What’s driving digital transformation in the insurance industry?
August 2, 2018
Digital technology has transformed customer expectations. Web-based services, mobile apps and social media interaction have made the customer experience more immediate and personal in sectors such as retail, travel, entertainment, and even banking. The modern consumer now expects this same level of service in every industry, including insurance.
This shift in expectations presents a great opportunity for insurance companies to improve customer relationships. However, with opportunities comes risk. Traditional insurance providers are at risk of losing customers to faster-adapting competitors or disruptive startups. For insurance market incumbents, it is becoming critical to find the right path through this new customer landscape, and digital transformation is the answer.
Markers of competitive strength
Three key markers of future competitive strength in the insurance industry are becoming clear. New technologies are enabling insurers to meet customer needs and secure an advantage in these areas.
1. Customer Engagement
The first is around customer engagement. Customers want to be able to engage with insurers through multiple channels, and the digital revolution is making this a possibility. Insurers are also starting to use digital technology to simplify processes for the customer. For instance, offering self-service options, reducing repetitive-form filling, and providing gaming-style interactions to ease people through the process of gathering complex data.
2. Risk Personalisation
Everyone wants to be treated like an individual, and consumers are becoming used to a personalised service from providers. New technologies will make it possible for insurance companies to tailor contracts, mix and match features, or adapt coverage throughout the life of their contract.
3. Balancing Price and Value
The third indicator of competitive strength is around the balance between rapid repricing and added value. Consumers are familiar with shopping around for the best deals, and insurers need to be able to respond to shifts in price to defend their market share. However, consumers aren’t so fickle that choosing a provider is only about price. Insurers need to strike the right balance between competitive pricing and offering customers added value. The trouble is, insurers working with legacy systems say it takes weeks to make a simple change to pricing and months to launch a new product. On the other hand, insurance startups built on flexible digital core platforms can re-price a product in hours and launch a new one in only a few days. Digital technology allows insurers to quickly gather information about consumers and then launch innovative products at a faster rate and at a lower cost than competitors.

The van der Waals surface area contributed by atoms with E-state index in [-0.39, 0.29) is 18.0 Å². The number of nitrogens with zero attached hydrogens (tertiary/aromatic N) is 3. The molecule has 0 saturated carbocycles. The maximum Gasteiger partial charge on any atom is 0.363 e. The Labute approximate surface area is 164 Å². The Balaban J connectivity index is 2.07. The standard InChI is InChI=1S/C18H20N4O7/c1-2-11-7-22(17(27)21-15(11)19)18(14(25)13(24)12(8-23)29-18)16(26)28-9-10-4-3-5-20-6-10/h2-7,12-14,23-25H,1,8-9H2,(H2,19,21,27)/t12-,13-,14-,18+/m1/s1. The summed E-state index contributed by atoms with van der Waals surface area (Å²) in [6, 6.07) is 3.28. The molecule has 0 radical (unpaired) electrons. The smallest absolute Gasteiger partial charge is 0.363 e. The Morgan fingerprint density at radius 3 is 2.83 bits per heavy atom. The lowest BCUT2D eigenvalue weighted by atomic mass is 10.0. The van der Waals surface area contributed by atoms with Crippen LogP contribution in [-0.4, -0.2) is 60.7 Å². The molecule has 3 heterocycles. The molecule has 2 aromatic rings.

For companies still working with legacy systems developed in the 1980s and 1990s, it’s just not possible to deliver against these customer expectations. Being able to achieve this flexibility means renewing and integrating core systems; using new and efficient technologies to consolidate data and workflows across business and product lines.
Nine in ten insurance executives believe that at least part of their business is at risk to InsurTech, according to PwC research. The biggest fears are of course losing market share and pressure on margins. As an industry driven by data and insights, insurers need to think ahead if they want to maintain a competitive edge in the face of disruption.
Insurance startups are changing the way people buy insurance and offering new solutions, like self-directed services. Success stories include Lemonade, a peer-to-peer personal lines insurance company born out of New York, and Friendsurance in Germany, offering peer-to-peer motor and home insurance.
Trends outside of the insurance sector also have the potential to shake things up. With connected health now a reality and automated vehicles and blockchain firmly on the horizon, insurers need to be ready to respond to the game-changing trends that, as technology continues to advance, will only become more and more common.
In close step with advancements in technology, the consumer landscape has changed drastically in recent years and will continue to do so at a rapid pace. Insurers, whether they like it or not, need to be ready.
68% of insurance industry players have taken steps to embrace the opportunities that new technology presents, according to PwC. However, this leaves a hefty pocket of the market yet to define appropriate strategies for participating in the InsurTech ecosystem. The sooner these companies take a forward-thinking approach and redefine their focus to technology, the greater chance they have of realising the opportunities they can bring.
Written by Viktor Ivanov
Viktor Ivanov is Head of AI Development Department at Fadata, where he leads a research and development team working at the intersection of artificial intelligence and insurance. He has more than 10 years of industry and academic experience in information technology, banking and insurance. Viktor obtained his MSc from Delft University of Technology.